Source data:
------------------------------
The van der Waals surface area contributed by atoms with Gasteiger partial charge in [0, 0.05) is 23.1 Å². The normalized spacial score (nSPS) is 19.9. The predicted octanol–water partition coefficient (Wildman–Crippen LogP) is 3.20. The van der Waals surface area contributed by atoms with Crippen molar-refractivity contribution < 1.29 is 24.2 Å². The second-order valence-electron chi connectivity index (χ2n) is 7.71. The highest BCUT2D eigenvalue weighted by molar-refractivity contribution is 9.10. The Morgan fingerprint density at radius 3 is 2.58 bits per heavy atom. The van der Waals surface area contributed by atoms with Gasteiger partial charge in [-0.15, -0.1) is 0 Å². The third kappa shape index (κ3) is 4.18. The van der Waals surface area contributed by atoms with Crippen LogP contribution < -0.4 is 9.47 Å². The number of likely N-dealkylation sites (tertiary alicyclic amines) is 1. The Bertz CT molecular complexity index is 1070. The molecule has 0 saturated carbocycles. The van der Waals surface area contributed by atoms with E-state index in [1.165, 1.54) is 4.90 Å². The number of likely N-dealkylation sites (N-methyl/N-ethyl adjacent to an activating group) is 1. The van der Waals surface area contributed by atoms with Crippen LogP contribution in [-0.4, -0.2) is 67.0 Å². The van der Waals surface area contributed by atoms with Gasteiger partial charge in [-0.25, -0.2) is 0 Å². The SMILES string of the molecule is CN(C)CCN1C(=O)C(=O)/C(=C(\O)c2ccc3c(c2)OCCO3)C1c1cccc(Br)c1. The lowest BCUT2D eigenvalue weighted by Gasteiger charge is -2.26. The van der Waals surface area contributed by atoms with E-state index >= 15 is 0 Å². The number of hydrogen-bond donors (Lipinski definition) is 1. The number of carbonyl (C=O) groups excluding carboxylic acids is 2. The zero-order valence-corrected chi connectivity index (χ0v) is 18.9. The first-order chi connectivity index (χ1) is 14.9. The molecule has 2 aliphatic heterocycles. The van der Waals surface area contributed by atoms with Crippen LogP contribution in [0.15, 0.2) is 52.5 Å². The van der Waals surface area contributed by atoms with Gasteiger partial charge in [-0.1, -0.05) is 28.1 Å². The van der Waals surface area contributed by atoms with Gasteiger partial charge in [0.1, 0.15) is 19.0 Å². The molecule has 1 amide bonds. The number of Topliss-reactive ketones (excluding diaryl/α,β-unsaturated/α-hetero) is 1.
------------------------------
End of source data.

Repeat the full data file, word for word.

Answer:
The van der Waals surface area contributed by atoms with Gasteiger partial charge in [0, 0.05) is 23.1 Å². The normalized spacial score (nSPS) is 19.9. The predicted octanol–water partition coefficient (Wildman–Crippen LogP) is 3.20. The van der Waals surface area contributed by atoms with Crippen molar-refractivity contribution < 1.29 is 24.2 Å². The second-order valence-electron chi connectivity index (χ2n) is 7.71. The highest BCUT2D eigenvalue weighted by molar-refractivity contribution is 9.10. The Morgan fingerprint density at radius 3 is 2.58 bits per heavy atom. The van der Waals surface area contributed by atoms with Gasteiger partial charge in [-0.15, -0.1) is 0 Å². The third kappa shape index (κ3) is 4.18. The van der Waals surface area contributed by atoms with Crippen LogP contribution < -0.4 is 9.47 Å². The number of likely N-dealkylation sites (tertiary alicyclic amines) is 1. The Bertz CT molecular complexity index is 1070. The molecule has 0 saturated carbocycles. The van der Waals surface area contributed by atoms with E-state index in [1.165, 1.54) is 4.90 Å². The number of likely N-dealkylation sites (N-methyl/N-ethyl adjacent to an activating group) is 1. The van der Waals surface area contributed by atoms with Crippen LogP contribution in [-0.4, -0.2) is 67.0 Å². The van der Waals surface area contributed by atoms with Gasteiger partial charge in [-0.25, -0.2) is 0 Å². The SMILES string of the molecule is CN(C)CCN1C(=O)C(=O)/C(=C(\O)c2ccc3c(c2)OCCO3)C1c1cccc(Br)c1. The lowest BCUT2D eigenvalue weighted by Gasteiger charge is -2.26. The van der Waals surface area contributed by atoms with E-state index >= 15 is 0 Å². The number of hydrogen-bond donors (Lipinski definition) is 1. The number of carbonyl (C=O) groups excluding carboxylic acids is 2. The zero-order valence-corrected chi connectivity index (χ0v) is 18.9. The first-order chi connectivity index (χ1) is 14.9. The molecule has 2 aliphatic heterocycles. The van der Waals surface area contributed by atoms with Crippen LogP contribution in [0.15, 0.2) is 52.5 Å². The van der Waals surface area contributed by atoms with Gasteiger partial charge in [-0.1, -0.05) is 28.1 Å². The van der Waals surface area contributed by atoms with Gasteiger partial charge in [0.1, 0.15) is 19.0 Å². The molecule has 1 amide bonds. The number of Topliss-reactive ketones (excluding diaryl/α,β-unsaturated/α-hetero) is 1.